Anyone use them?
There's an article in this month's Trail (May) about 8 figure grid references. The point about them being good for Mountain Rescue to help find people is a good one, as they are more precise but I question the point that they make your navigation better. This is because when navigating I'd have thought that most people use the features of the map to guide them and don't say "I'll head to that trig point at 1256 3478". Whilst they do greatly improve descriptions of your route, I can't see that they'd make much difference when out on the hill.
Also, expecting someone who needs the help of mountain rescue to pinpoint their location to the nearest 10m is asking a little much. Anyway, rant over. Just wondering what other people thought about 8 figure grid references.
I don't think that 8- or 10-figure grid references help much with navigation, but they can help with finding things in the landscape, e.g. archaeological features, or help meet at a specific point. So the trig point may be a reasonable use of an 8-fig GR.
You still have to find that GR on the ground, though, which may be simple if you're 'cheating' with GPS, but may be much more difficult if 'not cheating', and there are no obvious ground features that you can identify (but then you probably wouldn't choose such a point at which to place a waypoint...).
10-fig GRs give 1m accuracy. You won't read the map to that accuracy, and your GPS won't be that accurate, unless you're using some form of referenced DPGS.
If you want to read 8-figure GRs off a 1:25k map, you could print out one of my vernier romers...
I have another script that produces a combined portland plotter and vernier romer, ueful for taking bearings as well as reading GRs.
Indeed CP, that's why i always give at least an 8 fig Gr and a 10 fig one when necessary.
Old womans Stone.
Include a little history in your walks. Pecsaetan - Ancient Derbyshire, Staffordshire and South Yorkshire - http://pecsaetan.weebly.com/
if 10-fig GRs give 1m accuracy, how on earth is anyone actually going to be able to see that on a map of any of the usual scales?
I used (probably could still but havent for a while) navigate to 8 figures and learnt to do so whilst preparing for my ML assessment. Usually 6 figure is fine but there are times when getting down to 10m is handy but one has to bear in mind systematic errors which means, I think, getting to within 15m consistantly is pretty good.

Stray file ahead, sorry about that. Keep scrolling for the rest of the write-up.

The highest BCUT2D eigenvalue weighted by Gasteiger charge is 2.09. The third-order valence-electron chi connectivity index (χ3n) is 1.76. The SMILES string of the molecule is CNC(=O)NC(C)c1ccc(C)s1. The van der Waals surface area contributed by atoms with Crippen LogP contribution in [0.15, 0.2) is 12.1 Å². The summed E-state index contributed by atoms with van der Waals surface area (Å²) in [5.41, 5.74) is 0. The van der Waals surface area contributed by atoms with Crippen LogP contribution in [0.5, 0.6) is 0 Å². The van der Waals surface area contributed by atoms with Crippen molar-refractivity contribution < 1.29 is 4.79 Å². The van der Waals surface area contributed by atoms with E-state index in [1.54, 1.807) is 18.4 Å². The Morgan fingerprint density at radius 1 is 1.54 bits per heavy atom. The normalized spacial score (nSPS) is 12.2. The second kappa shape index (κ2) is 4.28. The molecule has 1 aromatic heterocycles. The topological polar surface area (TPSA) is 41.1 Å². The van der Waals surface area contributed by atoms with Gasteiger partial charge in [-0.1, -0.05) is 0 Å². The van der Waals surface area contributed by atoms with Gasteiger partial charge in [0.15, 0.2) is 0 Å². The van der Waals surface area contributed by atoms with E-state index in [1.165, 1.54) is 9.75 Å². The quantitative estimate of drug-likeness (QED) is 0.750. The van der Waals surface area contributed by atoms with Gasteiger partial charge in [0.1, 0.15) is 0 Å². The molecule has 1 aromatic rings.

10 figure...cant see how that is possible in practice
I always worked to six fig GRs (and still often do for simple day-to-day nav in good conditions). Then I went on a nav course and learnt the importance and practicality of precision across the board. The difference in accuracy between 100m and 10m could potentially be a matter of life and death in bad conditions on dangerous terrain. Now I try to work to eight fig GRs (using 25K Harveys or OS maps) as much as possible.
Personally, I don't think ten fig GRs would be practical with conventional mapping in the field - just IMO of course.
Watching Highland Emergency on the box it has struck me many times how difficult it is for the chopper to find the casualty/ies, even when given a grid ref. It seems they are often flying around searching for anything from 5 to 20 mins.
I'd have thought that a large-as-possible (1.5x2m?) piece of very light bright orange fabric on the ground, held down with rocks/rucksacks/bottoms would help immensely, much more than worrying about 8-figure grid refs?
Thanks for that Twiglegs
Having been up there on Bamford Edge looking for that stone I would have found it easier with a tight GR
Haha, we should rename this place ArchaeologyMagic.
There's several sites on Eyam moor including the two lesser stone circles and a couple of cup and ringed marked stones, one covered by a carpet of heather, that definitely need a 10 fig Gr if you're to find them, with a gps of course.
You've hit the nail on the head there Geoff. I remember the grid ref you gave me, far too close to read with a map and compass but easily confirmed with GPS. 21st Century technology surely means we can specifiy 8 or even 10 figure grid refs with the safe knowledge they can be located with precision.
(I am pissed, can you tell)?
Asuming your GPS can get a fix on the satalite, or the accuracy of the GPS is upto it. A GR that gives you accuracy to within 1 meter isnt much cop if your satalite can be upto 100 out. If you need to be within 10 or 1 meter, wouldnt you be better using a larger scale map(still backed up by GPS mind)?
I might be in the minority, but I've always thought of a GPS as a good back up to your own nav skills. I know there are times when they come into their own, but still think they should be viewed as secondry to map, compass and the ability to use them.
Sorry, rant over.
Large scale maps are a bit useless if the object you're looking for is under tree cover and not marked on any map though.
I do agree that map and compass should be your main nav tools though, but sometimes they're quite useless, especially if your marking a new discovery and absolutely need to find it again at a later date, sometimes in knee high heather on a featurless moor.
I actually use 8 figs quite a bit in my work. Other uses: bivi sites hidden away in rough ground, perhaps the start of a route up a crag, river crossing points, location of rare plants, locations for 'fixed point photography' etc etc.
Let's remember, too, that a 100 x 100 box is 141 m diagonally, so if, say, a river runs NE, you are looking at a length of 141 m covered by a 6 fig grid ref. I have started to record river crossing points on my phone, especially useful at night. And that's a ten fig ref!
Twiglegs - wow, that Derbyshire ancient monuments site is great! Thanks for that.
I find 8 fig refs useful at times. Not often. But then I don't do a lot of geocaching.
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